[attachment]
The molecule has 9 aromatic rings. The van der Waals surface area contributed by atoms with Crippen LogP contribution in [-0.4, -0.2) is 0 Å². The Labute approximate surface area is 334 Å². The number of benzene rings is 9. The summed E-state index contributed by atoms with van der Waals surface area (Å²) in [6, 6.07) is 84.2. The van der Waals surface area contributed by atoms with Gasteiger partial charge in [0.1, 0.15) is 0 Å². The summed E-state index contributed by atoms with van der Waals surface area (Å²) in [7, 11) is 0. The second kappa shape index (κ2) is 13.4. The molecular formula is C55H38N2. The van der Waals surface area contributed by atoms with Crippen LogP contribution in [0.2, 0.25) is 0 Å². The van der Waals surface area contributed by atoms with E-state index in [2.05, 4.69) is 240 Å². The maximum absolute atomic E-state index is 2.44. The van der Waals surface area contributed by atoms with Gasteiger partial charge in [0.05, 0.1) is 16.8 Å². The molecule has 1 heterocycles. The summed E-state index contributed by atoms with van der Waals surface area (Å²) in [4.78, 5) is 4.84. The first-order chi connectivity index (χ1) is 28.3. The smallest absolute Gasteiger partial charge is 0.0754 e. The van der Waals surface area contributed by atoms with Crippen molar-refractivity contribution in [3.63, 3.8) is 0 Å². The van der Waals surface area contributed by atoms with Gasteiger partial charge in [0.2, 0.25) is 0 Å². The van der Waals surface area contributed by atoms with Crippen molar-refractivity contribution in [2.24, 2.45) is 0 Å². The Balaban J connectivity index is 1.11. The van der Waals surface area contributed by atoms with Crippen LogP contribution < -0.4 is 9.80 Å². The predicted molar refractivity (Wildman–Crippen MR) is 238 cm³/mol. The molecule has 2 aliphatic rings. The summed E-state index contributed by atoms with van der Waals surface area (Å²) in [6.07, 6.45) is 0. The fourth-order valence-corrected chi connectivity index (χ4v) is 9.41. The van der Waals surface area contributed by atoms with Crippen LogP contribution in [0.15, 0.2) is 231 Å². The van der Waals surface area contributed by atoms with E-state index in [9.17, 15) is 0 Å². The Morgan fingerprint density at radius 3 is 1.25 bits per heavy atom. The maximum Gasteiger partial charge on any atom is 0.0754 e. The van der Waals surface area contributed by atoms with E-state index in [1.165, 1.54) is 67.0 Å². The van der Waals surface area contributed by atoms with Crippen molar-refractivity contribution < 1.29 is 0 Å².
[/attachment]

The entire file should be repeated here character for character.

The molecule has 9 aromatic rings. The van der Waals surface area contributed by atoms with Crippen LogP contribution in [-0.4, -0.2) is 0 Å². The Labute approximate surface area is 334 Å². The number of benzene rings is 9. The summed E-state index contributed by atoms with van der Waals surface area (Å²) in [6, 6.07) is 84.2. The van der Waals surface area contributed by atoms with Gasteiger partial charge in [0.1, 0.15) is 0 Å². The summed E-state index contributed by atoms with van der Waals surface area (Å²) in [7, 11) is 0. The second kappa shape index (κ2) is 13.4. The molecular formula is C55H38N2. The van der Waals surface area contributed by atoms with Crippen LogP contribution in [0.2, 0.25) is 0 Å². The van der Waals surface area contributed by atoms with E-state index in [2.05, 4.69) is 240 Å². The maximum absolute atomic E-state index is 2.44. The van der Waals surface area contributed by atoms with Gasteiger partial charge in [0.05, 0.1) is 16.8 Å². The molecule has 1 heterocycles. The summed E-state index contributed by atoms with van der Waals surface area (Å²) in [4.78, 5) is 4.84. The first-order chi connectivity index (χ1) is 28.3. The smallest absolute Gasteiger partial charge is 0.0754 e. The van der Waals surface area contributed by atoms with Crippen molar-refractivity contribution in [3.63, 3.8) is 0 Å². The van der Waals surface area contributed by atoms with Gasteiger partial charge in [0.2, 0.25) is 0 Å². The van der Waals surface area contributed by atoms with Crippen molar-refractivity contribution in [2.24, 2.45) is 0 Å². The Balaban J connectivity index is 1.11. The van der Waals surface area contributed by atoms with Crippen LogP contribution < -0.4 is 9.80 Å². The predicted molar refractivity (Wildman–Crippen MR) is 238 cm³/mol. The molecule has 2 aliphatic rings. The summed E-state index contributed by atoms with van der Waals surface area (Å²) in [6.07, 6.45) is 0. The fourth-order valence-corrected chi connectivity index (χ4v) is 9.41. The van der Waals surface area contributed by atoms with Crippen LogP contribution in [0.15, 0.2) is 231 Å². The van der Waals surface area contributed by atoms with E-state index in [9.17, 15) is 0 Å². The Morgan fingerprint density at radius 3 is 1.25 bits per heavy atom. The maximum Gasteiger partial charge on any atom is 0.0754 e. The van der Waals surface area contributed by atoms with E-state index in [1.165, 1.54) is 67.0 Å². The van der Waals surface area contributed by atoms with Crippen molar-refractivity contribution < 1.29 is 0 Å².